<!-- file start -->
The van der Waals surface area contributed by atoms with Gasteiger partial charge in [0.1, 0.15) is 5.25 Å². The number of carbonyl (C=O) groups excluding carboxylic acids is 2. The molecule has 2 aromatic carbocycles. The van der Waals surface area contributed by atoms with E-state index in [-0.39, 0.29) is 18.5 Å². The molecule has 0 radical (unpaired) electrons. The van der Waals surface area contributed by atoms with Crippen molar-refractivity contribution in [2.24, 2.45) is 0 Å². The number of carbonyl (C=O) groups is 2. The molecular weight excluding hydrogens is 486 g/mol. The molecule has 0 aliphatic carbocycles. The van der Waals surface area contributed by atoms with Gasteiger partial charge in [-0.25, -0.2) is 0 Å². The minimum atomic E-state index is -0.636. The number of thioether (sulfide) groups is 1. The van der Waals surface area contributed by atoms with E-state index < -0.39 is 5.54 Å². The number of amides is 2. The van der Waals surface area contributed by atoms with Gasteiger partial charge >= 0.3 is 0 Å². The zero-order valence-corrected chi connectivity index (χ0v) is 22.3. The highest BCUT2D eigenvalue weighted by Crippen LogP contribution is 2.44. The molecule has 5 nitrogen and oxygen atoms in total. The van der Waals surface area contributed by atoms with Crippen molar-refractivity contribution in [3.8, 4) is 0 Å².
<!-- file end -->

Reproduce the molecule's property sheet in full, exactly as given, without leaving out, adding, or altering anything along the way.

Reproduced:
The van der Waals surface area contributed by atoms with Gasteiger partial charge in [0.1, 0.15) is 5.25 Å². The number of carbonyl (C=O) groups excluding carboxylic acids is 2. The molecule has 2 aromatic carbocycles. The van der Waals surface area contributed by atoms with E-state index in [-0.39, 0.29) is 18.5 Å². The molecule has 0 radical (unpaired) electrons. The van der Waals surface area contributed by atoms with Crippen molar-refractivity contribution in [2.24, 2.45) is 0 Å². The number of carbonyl (C=O) groups is 2. The molecular weight excluding hydrogens is 486 g/mol. The molecule has 0 aliphatic carbocycles. The van der Waals surface area contributed by atoms with Gasteiger partial charge in [-0.25, -0.2) is 0 Å². The minimum atomic E-state index is -0.636. The number of thioether (sulfide) groups is 1. The van der Waals surface area contributed by atoms with E-state index < -0.39 is 5.54 Å². The number of amides is 2. The van der Waals surface area contributed by atoms with Gasteiger partial charge >= 0.3 is 0 Å². The zero-order valence-corrected chi connectivity index (χ0v) is 22.3. The highest BCUT2D eigenvalue weighted by Crippen LogP contribution is 2.44. The molecule has 5 nitrogen and oxygen atoms in total. The van der Waals surface area contributed by atoms with Crippen molar-refractivity contribution in [3.8, 4) is 0 Å².